By Philip Clarke, Europe editor
DIRECT income aids to the EUs existing farmers will have to be cut if Brussels is to pay subsidies to producers in central and eastern Europe and still balance the books.
According to a new study from the Dutch Agricultural Economics Research Institute, paying full aid to these countries from the day they join the EU would cost an additional 6.8bn (4.25bn), more than double the amount already set aside.
As well as offering full aid from day one, the study considers “phasing in” area aid and headage payments, starting at 20% of the full amount in 2004 and climbing in equal steps to 100% in 2008.
While this would only cost an additional 1.4bn (875m) in the first year, this would still exceed the current budget, as set at the Berlin Summit for 2000-2006.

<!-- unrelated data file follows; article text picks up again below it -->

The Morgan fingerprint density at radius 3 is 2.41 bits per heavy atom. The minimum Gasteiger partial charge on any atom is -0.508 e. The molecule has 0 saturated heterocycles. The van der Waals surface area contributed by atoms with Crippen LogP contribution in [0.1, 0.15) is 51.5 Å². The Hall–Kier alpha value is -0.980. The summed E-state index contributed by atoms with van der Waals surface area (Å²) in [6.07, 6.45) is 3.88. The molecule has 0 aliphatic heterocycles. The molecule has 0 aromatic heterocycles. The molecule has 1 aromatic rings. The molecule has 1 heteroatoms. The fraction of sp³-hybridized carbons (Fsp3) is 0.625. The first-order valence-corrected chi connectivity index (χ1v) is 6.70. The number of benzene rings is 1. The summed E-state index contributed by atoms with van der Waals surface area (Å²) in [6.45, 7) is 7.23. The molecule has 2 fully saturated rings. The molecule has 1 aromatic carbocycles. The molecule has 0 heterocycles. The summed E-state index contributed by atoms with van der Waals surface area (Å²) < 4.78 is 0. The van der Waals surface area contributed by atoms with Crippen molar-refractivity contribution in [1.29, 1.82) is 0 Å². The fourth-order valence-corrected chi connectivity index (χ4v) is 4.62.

Thereafter, the additional cost would climb to 7.5bn (4.7bn) by 2009.
It is unlikely this funding will be available, which leads to the option of paying aid in full to new members from day one, but cutting payments to all farmers by 10% a year from 2007 onwards.
Under this scenario it is estimated that the savings to the budget would start to outweigh the additional costs from 2009 onwards.
“For the EU 15, this means a reduction in expenditure of 7.6bn (4.75bn) by 2010,” says the report.
“The absolute consequences are greatest for France, though in percentage terms the effect is the greatest for the UK, for whom the cereals and beef payments are important.”
It estimates that total aid to UK producers would fall by over 1bn (625m), or 25% by 2010, compared with an EU average drop of 18%.
Much will depend on what reference period is used for basing aid payments. The new members want to use 1989, when production was at its peak. The commission prefers something more recent.
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